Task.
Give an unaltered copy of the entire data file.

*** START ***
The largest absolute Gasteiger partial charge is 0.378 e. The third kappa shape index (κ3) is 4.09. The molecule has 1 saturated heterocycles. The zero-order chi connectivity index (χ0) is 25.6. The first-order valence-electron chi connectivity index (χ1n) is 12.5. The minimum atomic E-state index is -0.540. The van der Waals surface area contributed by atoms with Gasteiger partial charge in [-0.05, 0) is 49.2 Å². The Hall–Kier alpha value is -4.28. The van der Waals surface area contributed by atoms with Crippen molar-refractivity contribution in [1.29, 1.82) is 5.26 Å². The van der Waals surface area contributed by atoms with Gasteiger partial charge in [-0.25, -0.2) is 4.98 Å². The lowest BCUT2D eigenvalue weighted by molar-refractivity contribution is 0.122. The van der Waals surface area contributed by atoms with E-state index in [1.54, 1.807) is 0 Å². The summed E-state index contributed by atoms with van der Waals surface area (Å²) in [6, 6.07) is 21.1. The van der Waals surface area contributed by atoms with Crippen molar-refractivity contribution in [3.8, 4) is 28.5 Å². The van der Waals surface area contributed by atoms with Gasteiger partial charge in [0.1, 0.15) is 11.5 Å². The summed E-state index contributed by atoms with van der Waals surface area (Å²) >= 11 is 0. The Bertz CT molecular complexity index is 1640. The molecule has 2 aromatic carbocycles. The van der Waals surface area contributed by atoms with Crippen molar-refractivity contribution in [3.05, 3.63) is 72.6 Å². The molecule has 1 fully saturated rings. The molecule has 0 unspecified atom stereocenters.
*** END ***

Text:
The largest absolute Gasteiger partial charge is 0.378 e. The third kappa shape index (κ3) is 4.09. The molecule has 1 saturated heterocycles. The zero-order chi connectivity index (χ0) is 25.6. The first-order valence-electron chi connectivity index (χ1n) is 12.5. The minimum atomic E-state index is -0.540. The van der Waals surface area contributed by atoms with Gasteiger partial charge in [-0.05, 0) is 49.2 Å². The Hall–Kier alpha value is -4.28. The van der Waals surface area contributed by atoms with Crippen molar-refractivity contribution in [1.29, 1.82) is 5.26 Å². The van der Waals surface area contributed by atoms with Gasteiger partial charge in [-0.25, -0.2) is 4.98 Å². The lowest BCUT2D eigenvalue weighted by molar-refractivity contribution is 0.122. The van der Waals surface area contributed by atoms with E-state index in [1.54, 1.807) is 0 Å². The summed E-state index contributed by atoms with van der Waals surface area (Å²) in [6, 6.07) is 21.1. The van der Waals surface area contributed by atoms with Crippen molar-refractivity contribution in [3.8, 4) is 28.5 Å². The van der Waals surface area contributed by atoms with Gasteiger partial charge in [0.1, 0.15) is 11.5 Å². The summed E-state index contributed by atoms with van der Waals surface area (Å²) >= 11 is 0. The Bertz CT molecular complexity index is 1640. The molecule has 2 aromatic carbocycles. The van der Waals surface area contributed by atoms with Crippen molar-refractivity contribution in [3.05, 3.63) is 72.6 Å². The molecule has 1 fully saturated rings. The molecule has 0 unspecified atom stereocenters.